Can You Handle the Load?
by Antony Edwards, on 11/22/17
In the past few weeks, I’ve been getting daily emails about early access to retailers’ Black Friday and Cyber Monday sales. Which got me thinking about two things: one, I hope retailers are prepared for the even earlier onslaught of online traffic, and two, the high stakes for site performance on the two busiest shopping days of the year.
Google data reveals that 53 percent of mobile users abandon sites that take longer than 3 seconds to load. According to Kissmetrics, even a one second delay in page response can translate to a seven percent reduction in conversions, and 79 percent of shoppers who are dissatisfied with website performance are less likely to buy from the same site again.
Adobe Digital Insights data shows that online sales for Black Friday last year reached historic numbers: $3.34 billion, including more than a billion from mobile devices. Clearly, a bad user experience could mean a serious hit to retailers’ bottom lines and reputations—and big money in their competitors shopping carts. Companies like Macy’s, Williams Sonoma, and Victoria’s Secret learned these lessons the hard way after their 2016 Black Friday site debacles.
On the positive side, data shows that improving site load speed from 8 seconds to 2 seconds can increase conversion rate by 74 percent. Last year, Neiman Marcus (1.130 seconds), Dell Inc. (1.834), and Apple (2.155) were the big winners with the fastest-loading sites on Black Friday.
Testing teams play a huge role in ensuring that users have great online shopping experiences and that your site performs and loads as it should. But teams are at a disadvantage if they’re using testing methods from 10–15 years ago.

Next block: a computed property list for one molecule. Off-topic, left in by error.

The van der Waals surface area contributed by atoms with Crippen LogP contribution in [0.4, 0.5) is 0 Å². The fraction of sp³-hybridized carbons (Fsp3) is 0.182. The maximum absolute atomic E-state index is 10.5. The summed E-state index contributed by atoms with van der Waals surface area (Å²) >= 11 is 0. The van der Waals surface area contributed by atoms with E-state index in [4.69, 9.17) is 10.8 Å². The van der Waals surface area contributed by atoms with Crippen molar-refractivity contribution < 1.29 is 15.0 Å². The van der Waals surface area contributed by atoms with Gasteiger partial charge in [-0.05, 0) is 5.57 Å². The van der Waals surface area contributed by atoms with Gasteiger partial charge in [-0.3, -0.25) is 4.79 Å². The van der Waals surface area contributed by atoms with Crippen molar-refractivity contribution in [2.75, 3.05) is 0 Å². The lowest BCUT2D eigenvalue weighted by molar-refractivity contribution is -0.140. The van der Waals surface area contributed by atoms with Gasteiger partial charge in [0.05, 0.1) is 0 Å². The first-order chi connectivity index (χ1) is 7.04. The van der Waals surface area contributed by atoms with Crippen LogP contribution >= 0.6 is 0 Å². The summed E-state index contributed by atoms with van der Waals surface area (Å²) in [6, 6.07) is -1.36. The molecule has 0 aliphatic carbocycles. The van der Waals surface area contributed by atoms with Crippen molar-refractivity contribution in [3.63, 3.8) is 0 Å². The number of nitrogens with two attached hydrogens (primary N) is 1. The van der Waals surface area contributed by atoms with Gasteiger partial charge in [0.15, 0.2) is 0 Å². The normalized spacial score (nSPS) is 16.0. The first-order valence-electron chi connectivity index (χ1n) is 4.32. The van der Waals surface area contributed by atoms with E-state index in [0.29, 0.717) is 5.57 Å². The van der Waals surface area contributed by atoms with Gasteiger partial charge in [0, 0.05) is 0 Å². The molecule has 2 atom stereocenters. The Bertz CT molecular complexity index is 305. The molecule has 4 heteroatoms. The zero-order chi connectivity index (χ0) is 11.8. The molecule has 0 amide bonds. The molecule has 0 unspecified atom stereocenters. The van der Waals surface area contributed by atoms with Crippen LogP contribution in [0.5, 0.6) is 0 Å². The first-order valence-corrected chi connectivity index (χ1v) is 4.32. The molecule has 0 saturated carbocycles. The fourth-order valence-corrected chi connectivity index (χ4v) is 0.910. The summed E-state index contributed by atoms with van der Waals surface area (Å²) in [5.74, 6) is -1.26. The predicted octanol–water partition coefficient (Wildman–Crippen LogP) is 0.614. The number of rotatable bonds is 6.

Think about responsiveness testing (time to render and time to interaction) and how much it matters from the user perspective. Current performance testing approaches are fundamentally flawed:
- A server-centric approach can’t detect a huge percentage of performance issues. And even for those issues that it can detect, it can’t pinpoint the actual impact on the user.
- A typical GUI test automation tool works entirely at the code level and can prove that an object exists, but it can’t tell you whether a user can see and interact with it.
Think about cross-platform testing, which is key to website performance—ensuring it works across all major browsers, devices, and all their active versions. Traditional testing tools depend on specific hooks within a browser as well as code-level details of your website that differ between browsers. So, you often have to create test automation scripts per browser, and sometimes per browser versions. A necessary but massively time-consuming task.
And think about load testing, which is critical in figuring out whether or not your website or app can handle the load that your active users can put on it. Unfortunately, many QA teams use traditional tools that can’t effectively address all the possible load-testing scenarios.
At Eggplant, we take a new approach to testing that we call Digital Automation Intelligence. It really measures time to render and time to interaction through the eyes of the user, not at the code level. It includes the end-to-end flow to detect all performance issues, regardless of root cause. It can simulate multi-user loads and different network conditions. It lets you create a wide variety of virtual users to mimic user activity, including by simulating the HTTP requests that a real user would send while navigating your website. So you really can test the entire user experience—from the user perspective—and catch any issues before the onslaught of online shoppers on Black Friday, Cyber Monday, or any other big shopping day.
In the very near future, we predict that artificial intelligence (AI) will significantly change testing as we know it today. Test teams will be able to do things like auto-generate time-intensive scripts, analyze results to predict bugs, and adjust scripts to improve test coverage—all great capabilities to ensure that you don’t become a Black Friday statistic.
Until that happens, though, consider this thought about Black Friday from a buyer’s perspective: Don’t offer deals if you’re not prepared to handle the load. Sage advice from the masses.
Happy Thanksgiving and happy shopping.